Grant McCracken, "Who Killed the Coolhunter?" http://www.cultureby.com/trilogy/2006/06/who_killed_the_.html

Duncan J. Watts and Peter Sheridan Dodd, "Influentials, Networks, and Public Formation," Journal of Consumer Research (December 2007), 441-458.





Geert Lovink, "Blogging: The Nihilist Impulse," Eurozine (2007), http://www.eurozine.com/articles/2007-01-02-lovink-en.html

Nicolas Bourriaud, Postproduction (New York: Lukas & Sternberg, 2002), 7-48.

Alan Liu, The Laws of Cool: Knowledge Work and the Culture of Information, (Chicago: University of Chicago Press, 2004), excerpts.

Jordan Crandall, "Showing," http://jordancrandall.com/showing/index.html





Kenneth J. Gergen,"Social Saturation and the Populated Self," The Saturated Self: Dilemmas of Identity in Contemporary Life (New York: Basic Books, 2000), 48-80.

Brian Holmes, "The Flexible Personality. For a New Cultural Critique," Transversal, http://transform.eipcp.net/transversal/1106/holmes/en

Warren Neidich, "Resistance is Futile," Artbrain. Journal of Neuroasthetic Theory 4, http://www.artbrain.org/neuroaesthetics/neidich.html.

Nicholas Carr, "Is Google Making Us Stupid?," Atlantic Monthly, July/August 2008, 56-63.





Joseph A .Tainter, "Introduction to Collapse," The Collapse of Complex Societies, (Cambridge: Cambridge University Press, 1988), 1-21.

Richard Barbrook and Andy Cameron, "The Californian Ideology," http://www.hrc.wmin.ac.uk/theory-californianideology-main.html.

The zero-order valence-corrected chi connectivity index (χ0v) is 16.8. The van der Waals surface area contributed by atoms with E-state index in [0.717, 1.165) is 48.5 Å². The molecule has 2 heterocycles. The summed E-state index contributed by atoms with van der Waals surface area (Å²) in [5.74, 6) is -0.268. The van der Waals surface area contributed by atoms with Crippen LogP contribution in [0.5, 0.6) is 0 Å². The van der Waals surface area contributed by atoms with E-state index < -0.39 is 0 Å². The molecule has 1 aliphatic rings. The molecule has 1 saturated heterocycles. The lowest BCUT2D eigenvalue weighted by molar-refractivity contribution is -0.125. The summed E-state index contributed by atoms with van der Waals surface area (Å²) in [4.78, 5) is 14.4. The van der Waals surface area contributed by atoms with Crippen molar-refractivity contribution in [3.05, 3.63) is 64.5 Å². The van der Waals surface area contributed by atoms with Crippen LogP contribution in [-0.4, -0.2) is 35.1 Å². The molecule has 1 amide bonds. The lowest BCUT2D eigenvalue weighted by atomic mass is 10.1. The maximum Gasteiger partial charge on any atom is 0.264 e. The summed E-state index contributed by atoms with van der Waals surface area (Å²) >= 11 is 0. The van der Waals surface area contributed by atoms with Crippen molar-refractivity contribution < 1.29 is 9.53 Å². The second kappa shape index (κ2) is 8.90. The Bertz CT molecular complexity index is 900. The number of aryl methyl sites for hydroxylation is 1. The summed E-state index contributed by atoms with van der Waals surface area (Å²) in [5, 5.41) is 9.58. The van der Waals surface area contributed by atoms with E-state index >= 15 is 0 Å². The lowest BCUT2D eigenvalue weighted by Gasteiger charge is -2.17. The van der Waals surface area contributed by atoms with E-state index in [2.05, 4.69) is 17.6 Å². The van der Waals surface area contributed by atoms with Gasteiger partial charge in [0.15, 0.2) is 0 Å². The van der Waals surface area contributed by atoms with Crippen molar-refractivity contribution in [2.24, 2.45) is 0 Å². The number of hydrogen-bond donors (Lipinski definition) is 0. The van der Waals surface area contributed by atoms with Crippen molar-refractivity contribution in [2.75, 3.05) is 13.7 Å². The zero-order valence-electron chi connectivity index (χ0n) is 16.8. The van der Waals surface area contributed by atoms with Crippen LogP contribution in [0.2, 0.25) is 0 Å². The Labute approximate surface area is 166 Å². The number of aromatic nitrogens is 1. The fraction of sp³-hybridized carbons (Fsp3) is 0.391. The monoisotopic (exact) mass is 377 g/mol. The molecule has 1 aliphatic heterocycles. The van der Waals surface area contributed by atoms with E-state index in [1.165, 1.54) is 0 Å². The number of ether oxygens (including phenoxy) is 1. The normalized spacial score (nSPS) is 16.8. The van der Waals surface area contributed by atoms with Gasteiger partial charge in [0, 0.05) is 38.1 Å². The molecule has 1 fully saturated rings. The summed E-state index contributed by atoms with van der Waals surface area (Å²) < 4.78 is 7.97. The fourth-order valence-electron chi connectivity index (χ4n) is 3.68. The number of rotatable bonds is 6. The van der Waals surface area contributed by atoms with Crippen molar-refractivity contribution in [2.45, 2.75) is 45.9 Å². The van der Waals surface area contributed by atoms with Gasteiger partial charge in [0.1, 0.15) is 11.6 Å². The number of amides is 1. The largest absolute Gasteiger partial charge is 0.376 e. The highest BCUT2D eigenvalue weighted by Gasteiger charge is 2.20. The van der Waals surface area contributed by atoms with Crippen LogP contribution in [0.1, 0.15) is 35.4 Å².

Saskia Sassen, "Electronic space and power," Journal of Urban Technology 4 (1997): 1-17.

Alexander R. Galloway, "Physical Media,"Protocol: How Control Exists after Decentralization, (Cambridge, MA: MIT Press, 2004), 29-53.






Research Week



Some Books to Consult on Design and Presentation:

Allen Hurlburt, The Grid: A Modular System for the Design and Production of Newspapers, Magazines, and Books (New York: Van Norstand Reinhold, 1978).

Enric Jardí, Twenty-Tips on Typography (Barcelona: ACTAR, 2007).

Josef Muller-Brockmann, Grid Systems in Graphic Design (Zurich: Niggli, 2001).

Timothy Samar, Making and Breaking the Grid. A Graphic Design Layout Workshop
(Beverly, MA: Rockport, 2002).




Continue reading “Network Culture Fall 2010”

Book Updates

I updated my book in progress yesterday, uploading new versions of the introduction, chapter one, and chapter two. Read it here

My book, presently titled Culture in the Age of Networks. A Critical History takes on a seemingly impossible task (I am drawn to those, apparently): how to periodize the contemporary. During my education as a scholar, postmodernism was a topic of heady debate. If some of that debate was blather, it also helped us understand our milieu. Today, however, such discussions are all but non-existent. We do talk a great deal about the impact of technology or the economy, but in doing so, we compartmentalize discussion and debate to our detriment. This book sets out to understand the outlines of our culture as a whole. 

The introduction elaborates that argument in much more detail.

Chapter One "Time. History under Atemporality" addresses the question of atemporality, a matter that Bruce Sterling and I have bounced around between us in detail via our two blogs. It also serves to ratchet the book deeper into its methodological argument. Take a good look at it. As Bruce suggests in a talk on atemporality "This is a problem in the philosophy of history." Yes, that sounds onerous and I suppose it is, but we live in onerous times.